Re: Asking a guy to dance Posted by ExperiencedNewbie 4/26/2006 8:18:00 AM
I can think of two instances in which a man would decline a lady's invitation:
The first one is injury. I've injured my knees doing swing dancing, and when injured I'll tend to avoid swing to avoid re-injuring them.
The second one is: If he doesn't know that dance... and I'll agree that he should say so, and ask if another dance is possible.
I've been doing ballroom dancing for just under three months. I've done some international folk dancing going back thirty-five years.
Prior to taking beginning ballroom group lessons, my dance list was fairly odd by the standards of the ballroom dance community: heavily weighted toward international folk dance, pre-foxtrot, Jane Austen era and pre-colonial, even Shakespearean dance.
Being 5'10" tall myself, I have experienced ballroom dancing in group classes with several partners, most (but not all) shorter than me. I have enjoyed the dances I've shared with the one student who I know is taller than me (at least she's taller than me on the dance floor in her heels).
We've been paired up for individual dances as part of the group class setting -- as part of the partner rotation required by the instructor. I haven't been in a social situation where she's asked me to dance, but I would accept if I knew the dance. While on the topic of this one tall student, I'd like to say that in the weeks I've known her, I've seen her go from clunky to graceful in half a dozen ballroom dances.
At the newcomer level, I know perhaps a dozen ballroom dances now. I can still list a handful that I don't have a clue what to do.
I can waltz, but not Viennese Waltz. I can't mambo, samba, quickstep or jive. I swing East Coast style, and modified without the triple-step, but I wouldn't know what to do with West Coast Swing and the only videos I have found for it are at an advanced level... so I'm not ready for them yet. I'm not really confident in my Lindy Hop, Charleston of Jitterbug yet.
All my instruction to date has been American style, I know practically nothing of Internationl style. Over time, these will change.
If I was asked to dance a dance I don't know, I'd have to decline regardless of who asked me. In the reverse, I've asked for the next dance, only to have to defer because the next dance was one I didn't know.
Where I live, there are two conflicting monthly dances: the one I used to attend regularly (square/contra/round) has instruction at the beginning of the evening in the basics, and instruction in each specific dance before that dance, all evening, and instruction in the dance steps (calling) during the dance itself. In that scenario I can dance every dance.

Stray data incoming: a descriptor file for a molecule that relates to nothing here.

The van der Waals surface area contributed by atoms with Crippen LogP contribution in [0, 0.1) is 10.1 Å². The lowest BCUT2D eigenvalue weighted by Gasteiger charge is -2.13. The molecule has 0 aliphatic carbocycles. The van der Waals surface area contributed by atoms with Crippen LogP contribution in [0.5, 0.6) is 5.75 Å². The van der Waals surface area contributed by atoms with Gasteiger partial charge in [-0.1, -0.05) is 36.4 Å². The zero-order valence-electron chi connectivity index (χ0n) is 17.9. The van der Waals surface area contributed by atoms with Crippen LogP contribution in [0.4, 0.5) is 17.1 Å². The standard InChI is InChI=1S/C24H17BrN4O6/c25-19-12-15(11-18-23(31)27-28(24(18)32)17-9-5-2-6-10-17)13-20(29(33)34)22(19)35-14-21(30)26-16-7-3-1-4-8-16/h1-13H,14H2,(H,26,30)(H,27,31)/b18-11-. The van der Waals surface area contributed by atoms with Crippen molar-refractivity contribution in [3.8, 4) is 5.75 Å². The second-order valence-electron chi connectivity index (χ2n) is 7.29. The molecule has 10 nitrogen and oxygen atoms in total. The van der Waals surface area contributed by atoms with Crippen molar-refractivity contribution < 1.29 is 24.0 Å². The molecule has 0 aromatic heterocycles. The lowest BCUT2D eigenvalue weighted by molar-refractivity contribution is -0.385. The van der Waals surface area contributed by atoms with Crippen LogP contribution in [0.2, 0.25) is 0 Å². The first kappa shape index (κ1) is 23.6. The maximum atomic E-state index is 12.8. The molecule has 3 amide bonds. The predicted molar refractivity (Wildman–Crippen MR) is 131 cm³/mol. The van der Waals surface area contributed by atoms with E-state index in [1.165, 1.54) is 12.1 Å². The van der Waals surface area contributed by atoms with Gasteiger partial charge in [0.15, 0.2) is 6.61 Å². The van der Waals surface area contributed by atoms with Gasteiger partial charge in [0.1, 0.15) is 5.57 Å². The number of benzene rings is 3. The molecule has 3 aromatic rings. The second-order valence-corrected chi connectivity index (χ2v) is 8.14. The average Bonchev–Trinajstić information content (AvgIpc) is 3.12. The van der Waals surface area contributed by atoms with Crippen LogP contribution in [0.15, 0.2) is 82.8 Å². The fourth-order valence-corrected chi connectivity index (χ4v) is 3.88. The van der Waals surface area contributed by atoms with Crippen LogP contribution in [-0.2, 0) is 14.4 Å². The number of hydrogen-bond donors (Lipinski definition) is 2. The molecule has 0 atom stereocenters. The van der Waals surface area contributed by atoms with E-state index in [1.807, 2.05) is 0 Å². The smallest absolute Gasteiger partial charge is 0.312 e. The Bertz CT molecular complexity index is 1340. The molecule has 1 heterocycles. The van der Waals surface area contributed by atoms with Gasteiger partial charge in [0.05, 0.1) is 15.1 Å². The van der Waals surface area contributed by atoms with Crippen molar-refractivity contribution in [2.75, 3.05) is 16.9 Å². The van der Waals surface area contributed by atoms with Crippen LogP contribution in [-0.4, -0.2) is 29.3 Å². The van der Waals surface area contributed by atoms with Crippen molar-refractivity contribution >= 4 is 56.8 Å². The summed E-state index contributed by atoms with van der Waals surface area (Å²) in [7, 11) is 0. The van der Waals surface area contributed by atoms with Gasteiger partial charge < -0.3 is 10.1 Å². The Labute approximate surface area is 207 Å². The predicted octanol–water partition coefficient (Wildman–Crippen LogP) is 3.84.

These past two months, I have been attending a ballroom dance that has perhaps 30 minutes of lesson in the middle of a three-hour program of ballroom dance music.
I am thoroughly enjoying ballroom dancing, but I'm also giving up a lot more dancing where I'm confident and competent in order to attend the ballroom dance. The percentage of dances I can dance is going up as I learn more ballroom dances, and yet the style alone isnt the only factor that determines whether I am dancing a specific dance or not.
I'll use this example to make my point: Several weeks ago I attended a group Jitterbug class, that had open free dancing afterwards. It was my first time in that venue, and my first time with that group of dancers. I had my first half-hour of East Coast Swing group instruction literally earlier that evening -- that and plenty of enthusiasm. After the group class ended, I asked several ladies to dance with me. I kept asking, and I kept polite. It took two and a half hours to get a yes response. If I had left the venue on rejection, I would probably have never returned.
I have the analytical faculties of an Engineer: I can slice and dice this experience like a professional. I realize that the dancers were somewhat cliquish (arriving a departing in groups), had experience dancing with each other, and I am outside (older than) their age range by a decade or two. Many times I was waiting for the opportunity to ask without interrupting the ongoing conversation, only to lose the chance to another lead who would simply offer his hand to the follow and she'd get up to dance with him. I'll chalk that up to they already knew each other.
Another good thing that did come out of that evenings experience, was that I approached the lead of a very good dancing couple, and asked how long they'd been dancing, and how to learn to dance well. That lead me to additional group instruction in Lindy Hop and Charleston at my local university - even with a late start half-way through the semester!
I look forward to the future when I have a regular dance partner to practice and dance with, as it seems to me that that would be similar to when I was engaged/married in that I'd know who I can dance with, even before I know what dance is coming up. I've just compared that to knowing who you're going out with, without knowing where you're going...
Whatever we do to get past the butterflies and actually have someone to dance with is the mechanics and the enjoyment of dancing is the motivation.
In a social dance situation, I'd love to be asked to dance. Her height would not be an impediment to me - it could be a point of interest. I'm still new to Ballroom Dance. I understand the social dance floor is not the learning environment that the group class is. If I don't know the dance, I'm still going to have to decline. Ask me to dance, and I'll (probably) say yes. If I decline, I'll explain why, and the reason really won't be you. That's a promise.